The ozone bonds are slightly weaker than the oxygen bonds. The average bond energy is not the bond energy for the removal of one oxygen from ozone.

$\ce{O3 + h\nu \rightarrow O + O2}$

Can the energy to remove one oxygen be estimated from the data given here?

The techniques used in this calculation is based on the principle of conservation of energy.

Example $$\PageIndex{2}$$

The bond energy of O2 is 498 kJ / mol. What is the maximum wavelength of the photon that has enough energy to break the O=O bond of oxygen?

Solution

The energy per O=O bond is:

$(498000 J/mol) / (6.022x1023 bonds/mol) = 8.27x10-19 J/bonds$

The wavelength $$\lambda$$ of the photons can be evaluated using

$E = \dfrac{h c}{\lambda}$

\begin{align*} \lambda &= \dfrac{(6.626 \times 10^{-34}\, J \cdot s)*(3 \times 10^8\, m/s)}{8.27 \times 10^{-19} J} \\[4pt] &= 2.403 \times 10^{-7} \,m = 240 nm \end{align*}

DISCUSSION

The visible region range from 300 nm to 700 nm, and radiation with a wavelength of 240 nm is in the ultraviolet region (Figure $$\PageIndex{1}$$). Visible light cannot break the O=O bond, and UV light has enough energy to break the O=O bond.

### Chlorofluorohydrocarbons (CFCs)

Chemist Roy J. Plunkett discovered tetrafluoroethylene resin while researching refrigerants at DuPont. Known by its trade name, Teflon, Plunkett's discovery was found to be extremely heat-tolerant and stick-resistant. After ten years of research, Teflon was introduced in 1949. His continued research led to the usage of chlorofluorohydrocarbons known as CFCs or freon as refrigerants.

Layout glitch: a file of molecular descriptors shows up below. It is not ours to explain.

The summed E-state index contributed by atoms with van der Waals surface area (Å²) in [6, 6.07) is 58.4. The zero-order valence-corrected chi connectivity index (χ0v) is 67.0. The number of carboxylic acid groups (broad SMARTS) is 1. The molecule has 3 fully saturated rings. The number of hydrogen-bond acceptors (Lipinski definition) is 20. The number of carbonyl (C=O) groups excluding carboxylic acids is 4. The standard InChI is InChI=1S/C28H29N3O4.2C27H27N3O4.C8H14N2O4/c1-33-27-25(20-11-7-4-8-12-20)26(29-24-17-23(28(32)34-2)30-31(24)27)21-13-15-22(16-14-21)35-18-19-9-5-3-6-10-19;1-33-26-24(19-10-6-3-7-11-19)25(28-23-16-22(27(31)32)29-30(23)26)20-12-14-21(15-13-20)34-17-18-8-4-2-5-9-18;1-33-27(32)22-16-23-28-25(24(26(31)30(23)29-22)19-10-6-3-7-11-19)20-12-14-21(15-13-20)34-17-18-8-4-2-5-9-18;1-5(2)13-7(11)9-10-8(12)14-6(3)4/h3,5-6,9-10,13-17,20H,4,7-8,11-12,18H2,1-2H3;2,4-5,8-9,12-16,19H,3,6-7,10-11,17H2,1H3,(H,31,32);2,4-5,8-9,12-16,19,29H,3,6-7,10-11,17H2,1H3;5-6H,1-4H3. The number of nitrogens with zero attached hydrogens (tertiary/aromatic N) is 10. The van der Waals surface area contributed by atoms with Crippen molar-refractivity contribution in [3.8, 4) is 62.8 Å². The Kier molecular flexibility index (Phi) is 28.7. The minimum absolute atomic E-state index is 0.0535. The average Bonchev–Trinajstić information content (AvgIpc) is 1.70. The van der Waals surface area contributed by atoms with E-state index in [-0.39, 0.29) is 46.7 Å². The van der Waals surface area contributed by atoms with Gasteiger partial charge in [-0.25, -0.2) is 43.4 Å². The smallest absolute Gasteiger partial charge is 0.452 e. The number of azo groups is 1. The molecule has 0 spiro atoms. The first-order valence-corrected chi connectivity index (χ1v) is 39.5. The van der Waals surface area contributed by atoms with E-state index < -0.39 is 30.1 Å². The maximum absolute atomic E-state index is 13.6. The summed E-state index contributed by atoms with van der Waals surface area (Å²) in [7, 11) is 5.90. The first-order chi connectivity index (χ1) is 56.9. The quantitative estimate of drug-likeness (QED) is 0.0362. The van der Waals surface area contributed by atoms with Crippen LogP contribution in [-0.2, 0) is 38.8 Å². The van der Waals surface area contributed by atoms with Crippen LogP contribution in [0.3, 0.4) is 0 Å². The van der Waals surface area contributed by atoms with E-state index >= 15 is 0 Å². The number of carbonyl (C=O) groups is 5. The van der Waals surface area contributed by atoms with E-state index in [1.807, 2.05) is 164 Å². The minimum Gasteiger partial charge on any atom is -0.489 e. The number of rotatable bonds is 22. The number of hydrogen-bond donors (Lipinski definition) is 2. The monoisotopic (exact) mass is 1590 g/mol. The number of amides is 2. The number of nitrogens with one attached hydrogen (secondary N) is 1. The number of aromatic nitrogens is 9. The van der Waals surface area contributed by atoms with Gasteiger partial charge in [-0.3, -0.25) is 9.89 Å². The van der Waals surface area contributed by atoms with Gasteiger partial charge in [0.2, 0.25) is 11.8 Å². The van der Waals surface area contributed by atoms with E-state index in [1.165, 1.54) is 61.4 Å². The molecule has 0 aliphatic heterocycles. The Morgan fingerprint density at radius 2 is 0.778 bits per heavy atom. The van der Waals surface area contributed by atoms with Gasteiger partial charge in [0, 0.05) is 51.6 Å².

CFCs are made up of carbon, hydrogen, fluorine, and chlorine. DuPont used a number system to distinguish their product based on three digits. The digits are related to the molecular formulas.

• The first digit is the number of carbon atoms minus 1.
• The second digit is the number of hydrogen atoms plus 1.
• The third digit is the number of fluorine atoms minus 1.

For example, CFC (or freon) 123 should have a formula C2HF3Cl2. The number of chlorine atoms can be deduced from the structural formula of saturated carbon chains. CFC's containing only one carbon atom per molecule has only two digits. Freon 12 used for fridge and automobil air conditioners has a formula of CF2Cl2. The nontoxic and nonflammable CFCs have been widely used as refrigerants, in aerosol spray, and dry cleaning liquid, foam blowing agents, cleansers for electronic components in the 70s, 80s and early 90s.

In 1973, James Lovelock demonstrated that all the CFCs produced up to that time have not been destroyed, but spread globally throughout the troposphere. (Lovelock's report was later published: J. E. Lovelock, R.J.Maggs, and R.J. Wade, (1974); Nature, 241, 194) In the article, concentrations of CFCs at some parts per 1011 by volume was measured, and they deducted that with such a concentration, CFCs are not destroyed over the years. In 1974, Mario J. Molina published an article in Nature describing the ozone depletion by CFCs. (see M.J. Malina and F.S. Rowland, (1974); Nature, 249, 810) NASA later confirmed that HF was present in the stratosphere, and this compound had no natural source but from the decomposition of CFCs. Molina and Rowland suggested that the chlorine radicals in CFCs catalyze the decomposition of ozone as discussed below.